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Most Destructive Hurricanes Now 3x More Frequent Than They Were a Century Ago
The research, published Monday in the Proceedings of the National Academy of Sciences, used a new method to calculate hurricane damage that makes it easier to separate climate effects from increases in wealth and population density, a University of Copenhagen press release published by EurekAlert! explained.
"A new way of calculating the destruction, compensating for the societal change in wealth, unequivocally shows a climatic increase in the frequency of the most destructive hurricanes that routinely raise havoc on the North American south- and east coast," the press release said.
What changed? The traditional method of comparing damage seeks to calculate what a historic hurricane would cost if it made landfall today. This method made it hard to see the role of climate change, because differences in cost could be chalked up to the fact that more people lived in impacted areas, they were wealthier and they lived in more expensive infrastructure.
So researchers at the University of Copenhagen developed a new metric called "area of total destruction."
Around 1.1 million people were living inside the 10,000 sq km closest to the storm's landfall.
With the wealth per capita estimated to be $194,000, the scientists concluded that the overall wealth in this 10,000 sq km region was $215bn.
As the storm caused $50bn worth of damage, this was 23% of the wealth in the region. Taking 23% of the 10,000 sq km gave an area of total destruction of 2,300 sq km.
Using this method, the researchers determined that the frequency of the most destructive hurricanes had increased by 330 percent this century.
For additional perspective, eight of the 20 most destructive storms since 1900 happened in the past 16 years, which is more than you would expect from chance, lead study author Aslak Grinsted told the Associated Press.
The average "area of total destruction" was 159 square miles. Hurricane Irma's 2,300 square kilometer "area of total destruction" translates to roughly 888 square miles, or more than five times the average. Two recent storms were especially destructive, according to the Associated Press: The "area of total destruction" for 2005's Hurricane Katina measured 2,942 square miles, nearly 20 times the average; for 2017's Hurricane Harvey, it was 4,570 square miles, around 30 times the average.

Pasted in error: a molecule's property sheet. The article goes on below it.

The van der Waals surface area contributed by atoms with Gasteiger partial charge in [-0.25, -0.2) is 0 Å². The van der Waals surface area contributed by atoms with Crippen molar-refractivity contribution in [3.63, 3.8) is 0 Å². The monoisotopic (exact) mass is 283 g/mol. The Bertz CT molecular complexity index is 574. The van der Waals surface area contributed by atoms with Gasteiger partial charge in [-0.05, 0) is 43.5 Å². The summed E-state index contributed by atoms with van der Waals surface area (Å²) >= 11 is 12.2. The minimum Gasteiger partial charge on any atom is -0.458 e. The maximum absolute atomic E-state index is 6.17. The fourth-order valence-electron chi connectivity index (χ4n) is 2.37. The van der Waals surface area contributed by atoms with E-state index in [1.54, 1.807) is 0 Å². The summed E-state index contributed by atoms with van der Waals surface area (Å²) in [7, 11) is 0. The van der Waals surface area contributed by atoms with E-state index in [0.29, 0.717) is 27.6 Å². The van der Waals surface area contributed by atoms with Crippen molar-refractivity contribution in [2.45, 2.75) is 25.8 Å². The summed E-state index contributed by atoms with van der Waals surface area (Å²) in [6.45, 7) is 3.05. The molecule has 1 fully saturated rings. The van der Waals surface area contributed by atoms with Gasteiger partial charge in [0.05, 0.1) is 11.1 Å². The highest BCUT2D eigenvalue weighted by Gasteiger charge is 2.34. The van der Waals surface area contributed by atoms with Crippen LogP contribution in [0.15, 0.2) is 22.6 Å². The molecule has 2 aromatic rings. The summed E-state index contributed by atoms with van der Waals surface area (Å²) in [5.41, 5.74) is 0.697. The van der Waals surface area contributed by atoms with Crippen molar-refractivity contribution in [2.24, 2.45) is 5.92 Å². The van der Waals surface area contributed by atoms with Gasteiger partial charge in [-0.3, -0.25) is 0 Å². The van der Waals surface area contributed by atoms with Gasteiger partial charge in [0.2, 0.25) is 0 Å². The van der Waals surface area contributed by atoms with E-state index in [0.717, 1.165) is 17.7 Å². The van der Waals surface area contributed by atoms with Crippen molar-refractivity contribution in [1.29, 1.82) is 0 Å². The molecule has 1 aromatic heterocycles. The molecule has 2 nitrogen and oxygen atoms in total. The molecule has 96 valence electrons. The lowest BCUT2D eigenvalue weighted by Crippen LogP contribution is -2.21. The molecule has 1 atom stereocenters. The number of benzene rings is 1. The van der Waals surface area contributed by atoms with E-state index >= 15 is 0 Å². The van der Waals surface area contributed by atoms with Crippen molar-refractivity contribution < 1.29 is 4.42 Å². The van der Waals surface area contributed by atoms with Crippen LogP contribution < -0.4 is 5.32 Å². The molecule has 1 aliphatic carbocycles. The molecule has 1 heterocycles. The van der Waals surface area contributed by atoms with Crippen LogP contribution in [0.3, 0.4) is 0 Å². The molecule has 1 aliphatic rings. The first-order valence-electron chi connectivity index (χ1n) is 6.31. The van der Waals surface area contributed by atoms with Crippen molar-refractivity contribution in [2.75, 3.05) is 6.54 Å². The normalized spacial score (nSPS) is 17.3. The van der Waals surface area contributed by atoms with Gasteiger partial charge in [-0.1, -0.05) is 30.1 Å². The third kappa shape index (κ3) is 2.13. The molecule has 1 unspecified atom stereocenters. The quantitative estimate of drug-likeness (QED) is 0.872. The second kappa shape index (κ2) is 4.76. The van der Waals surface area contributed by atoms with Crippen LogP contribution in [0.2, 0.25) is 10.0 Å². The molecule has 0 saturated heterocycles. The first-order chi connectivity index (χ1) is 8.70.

"It's the most damaging ones that are increasing the most," Grinsted told the Associated Press. "This is exactly what you would expect with climate models."
Other climate scientists agreed.
"Their result is consistent with expected changes in the proportion of the strongest hurricanes and is also consistent with the increased frequency of very slow-moving storms that make landfall in the U.S.," National Oceanic and Atmospheric Administration hurricane scientist Jim Kossin, who was not involved with the study, told the Associated Press.
However, Colorado State University hurricane scientist Phil Klotzbach disagreed. He said his comparison of storms using barometric pressure showed no increase in power over time.
But Grinsted told BBC News his method was robust.
"The increase in frequency is not only in my own dataset but is also present in other datasets, so it is extremely robust, and I think that will help it become more accepted," he said.
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Poverty and violence in Central America are major factors driving migration to the United States. But there's another force that's often overlooked: climate change.
Retired Lt. Cmdr. Oliver Leighton Barrett is with the Center for Climate and Security. He says that in Guatemala, Honduras and El Salvador, crime and poor economic conditions have long led to instability.
"And when you combine that with protracted drought," he says, "it's just a stressor that makes everything worse."
Barrett says that with crops failing, many people have fled their homes.
"These folks are leaving not because they're opportunists," he says, "but because they are in survival mode. You have people that are legitimate refugees."
So Barrett supports allocating foreign aid to programs that help people in drought-ridden areas adapt to climate change.
"There are nonprofits that are operating in those countries that have great ideas in terms of teaching farmers to use the land better, to harvest water better, to use different variety of crops that are more resilient to drought conditions," he says. "Those are the kinds of programs I think are needed."
So he says the best way to reduce the number of climate change migrants is to help people thrive in their home countries.
Reporting credit: Deborah Jian Lee / ChavoBart Digital Media.
Reposted with permission from Yale Climate Connections.
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